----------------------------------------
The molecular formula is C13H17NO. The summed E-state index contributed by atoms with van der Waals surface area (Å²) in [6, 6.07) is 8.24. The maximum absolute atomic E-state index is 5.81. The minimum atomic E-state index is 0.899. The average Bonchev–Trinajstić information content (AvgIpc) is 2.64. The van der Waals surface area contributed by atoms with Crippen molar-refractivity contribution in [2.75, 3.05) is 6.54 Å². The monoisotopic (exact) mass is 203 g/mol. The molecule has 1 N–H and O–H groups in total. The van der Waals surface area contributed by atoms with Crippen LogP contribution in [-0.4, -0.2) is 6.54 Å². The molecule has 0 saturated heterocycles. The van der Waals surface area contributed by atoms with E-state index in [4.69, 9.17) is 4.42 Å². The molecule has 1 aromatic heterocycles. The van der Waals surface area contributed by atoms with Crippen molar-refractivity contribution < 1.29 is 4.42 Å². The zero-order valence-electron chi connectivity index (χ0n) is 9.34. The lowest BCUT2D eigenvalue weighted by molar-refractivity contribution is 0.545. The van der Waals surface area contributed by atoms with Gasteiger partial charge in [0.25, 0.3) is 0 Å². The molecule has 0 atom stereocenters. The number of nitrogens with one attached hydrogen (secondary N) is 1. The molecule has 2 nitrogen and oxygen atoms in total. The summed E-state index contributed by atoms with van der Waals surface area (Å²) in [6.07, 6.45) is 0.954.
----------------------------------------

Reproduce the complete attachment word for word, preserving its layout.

The molecular formula is C13H17NO. The summed E-state index contributed by atoms with van der Waals surface area (Å²) in [6, 6.07) is 8.24. The maximum absolute atomic E-state index is 5.81. The minimum atomic E-state index is 0.899. The average Bonchev–Trinajstić information content (AvgIpc) is 2.64. The van der Waals surface area contributed by atoms with Crippen molar-refractivity contribution in [2.75, 3.05) is 6.54 Å². The monoisotopic (exact) mass is 203 g/mol. The molecule has 1 N–H and O–H groups in total. The van der Waals surface area contributed by atoms with Crippen LogP contribution in [-0.4, -0.2) is 6.54 Å². The molecule has 0 saturated heterocycles. The van der Waals surface area contributed by atoms with E-state index in [4.69, 9.17) is 4.42 Å². The molecule has 1 aromatic heterocycles. The van der Waals surface area contributed by atoms with Crippen molar-refractivity contribution < 1.29 is 4.42 Å². The zero-order valence-electron chi connectivity index (χ0n) is 9.34. The lowest BCUT2D eigenvalue weighted by molar-refractivity contribution is 0.545. The van der Waals surface area contributed by atoms with Gasteiger partial charge in [0.25, 0.3) is 0 Å². The molecule has 0 atom stereocenters. The number of nitrogens with one attached hydrogen (secondary N) is 1. The molecule has 2 nitrogen and oxygen atoms in total. The summed E-state index contributed by atoms with van der Waals surface area (Å²) in [6.07, 6.45) is 0.954.